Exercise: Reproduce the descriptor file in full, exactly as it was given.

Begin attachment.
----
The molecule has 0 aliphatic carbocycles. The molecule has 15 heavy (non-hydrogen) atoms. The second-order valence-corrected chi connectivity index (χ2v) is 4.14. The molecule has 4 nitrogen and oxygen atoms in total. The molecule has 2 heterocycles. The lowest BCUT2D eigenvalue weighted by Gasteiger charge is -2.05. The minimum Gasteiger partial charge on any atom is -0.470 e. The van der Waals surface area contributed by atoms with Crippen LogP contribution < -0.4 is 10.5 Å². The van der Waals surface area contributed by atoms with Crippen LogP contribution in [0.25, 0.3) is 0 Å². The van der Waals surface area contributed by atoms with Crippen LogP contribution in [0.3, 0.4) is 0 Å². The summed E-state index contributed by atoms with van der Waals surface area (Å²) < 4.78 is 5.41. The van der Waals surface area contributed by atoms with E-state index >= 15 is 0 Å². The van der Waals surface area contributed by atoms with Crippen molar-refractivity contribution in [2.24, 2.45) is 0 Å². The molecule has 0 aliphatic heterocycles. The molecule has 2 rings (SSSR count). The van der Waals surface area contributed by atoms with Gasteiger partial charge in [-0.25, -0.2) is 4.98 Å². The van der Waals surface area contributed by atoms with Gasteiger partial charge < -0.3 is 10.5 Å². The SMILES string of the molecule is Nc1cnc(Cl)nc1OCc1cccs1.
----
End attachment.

The molecule has 0 aliphatic carbocycles. The molecule has 15 heavy (non-hydrogen) atoms. The second-order valence-corrected chi connectivity index (χ2v) is 4.14. The molecule has 4 nitrogen and oxygen atoms in total. The molecule has 2 heterocycles. The lowest BCUT2D eigenvalue weighted by Gasteiger charge is -2.05. The minimum Gasteiger partial charge on any atom is -0.470 e. The van der Waals surface area contributed by atoms with Crippen LogP contribution < -0.4 is 10.5 Å². The van der Waals surface area contributed by atoms with Crippen LogP contribution in [0.25, 0.3) is 0 Å². The van der Waals surface area contributed by atoms with Crippen LogP contribution in [0.3, 0.4) is 0 Å². The summed E-state index contributed by atoms with van der Waals surface area (Å²) < 4.78 is 5.41. The van der Waals surface area contributed by atoms with E-state index >= 15 is 0 Å². The van der Waals surface area contributed by atoms with Crippen molar-refractivity contribution in [2.24, 2.45) is 0 Å². The molecule has 0 aliphatic heterocycles. The molecule has 2 rings (SSSR count). The van der Waals surface area contributed by atoms with Gasteiger partial charge in [-0.25, -0.2) is 4.98 Å². The van der Waals surface area contributed by atoms with Gasteiger partial charge < -0.3 is 10.5 Å². The SMILES string of the molecule is Nc1cnc(Cl)nc1OCc1cccs1.